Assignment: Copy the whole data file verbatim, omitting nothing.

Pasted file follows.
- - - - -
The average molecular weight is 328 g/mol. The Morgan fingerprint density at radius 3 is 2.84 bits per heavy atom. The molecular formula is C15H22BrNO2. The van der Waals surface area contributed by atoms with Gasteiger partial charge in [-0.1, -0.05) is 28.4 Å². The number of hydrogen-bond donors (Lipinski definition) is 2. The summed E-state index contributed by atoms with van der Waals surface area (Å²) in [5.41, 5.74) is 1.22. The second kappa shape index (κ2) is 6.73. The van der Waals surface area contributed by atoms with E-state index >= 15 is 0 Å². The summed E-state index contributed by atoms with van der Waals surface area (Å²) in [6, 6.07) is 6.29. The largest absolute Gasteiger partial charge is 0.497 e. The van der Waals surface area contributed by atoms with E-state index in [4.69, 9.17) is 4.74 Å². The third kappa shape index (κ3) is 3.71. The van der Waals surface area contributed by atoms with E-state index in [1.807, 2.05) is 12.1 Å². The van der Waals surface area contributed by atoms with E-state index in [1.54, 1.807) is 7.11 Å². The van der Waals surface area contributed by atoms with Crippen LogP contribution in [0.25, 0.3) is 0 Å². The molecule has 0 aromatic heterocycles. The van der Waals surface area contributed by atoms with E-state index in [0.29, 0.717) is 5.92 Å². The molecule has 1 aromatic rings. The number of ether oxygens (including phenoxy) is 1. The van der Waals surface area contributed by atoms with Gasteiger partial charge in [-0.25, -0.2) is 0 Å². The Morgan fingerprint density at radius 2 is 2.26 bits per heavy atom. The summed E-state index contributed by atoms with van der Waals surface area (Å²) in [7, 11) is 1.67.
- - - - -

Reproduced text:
The average molecular weight is 328 g/mol. The Morgan fingerprint density at radius 3 is 2.84 bits per heavy atom. The molecular formula is C15H22BrNO2. The van der Waals surface area contributed by atoms with Gasteiger partial charge in [-0.1, -0.05) is 28.4 Å². The number of hydrogen-bond donors (Lipinski definition) is 2. The summed E-state index contributed by atoms with van der Waals surface area (Å²) in [5.41, 5.74) is 1.22. The second kappa shape index (κ2) is 6.73. The van der Waals surface area contributed by atoms with E-state index >= 15 is 0 Å². The summed E-state index contributed by atoms with van der Waals surface area (Å²) in [6, 6.07) is 6.29. The largest absolute Gasteiger partial charge is 0.497 e. The van der Waals surface area contributed by atoms with E-state index in [4.69, 9.17) is 4.74 Å². The third kappa shape index (κ3) is 3.71. The van der Waals surface area contributed by atoms with E-state index in [1.807, 2.05) is 12.1 Å². The van der Waals surface area contributed by atoms with E-state index in [1.54, 1.807) is 7.11 Å². The van der Waals surface area contributed by atoms with Crippen LogP contribution in [0.25, 0.3) is 0 Å². The molecule has 0 aromatic heterocycles. The van der Waals surface area contributed by atoms with E-state index in [0.29, 0.717) is 5.92 Å². The molecule has 1 aromatic rings. The number of ether oxygens (including phenoxy) is 1. The van der Waals surface area contributed by atoms with Gasteiger partial charge in [-0.25, -0.2) is 0 Å². The Morgan fingerprint density at radius 2 is 2.26 bits per heavy atom. The summed E-state index contributed by atoms with van der Waals surface area (Å²) in [7, 11) is 1.67.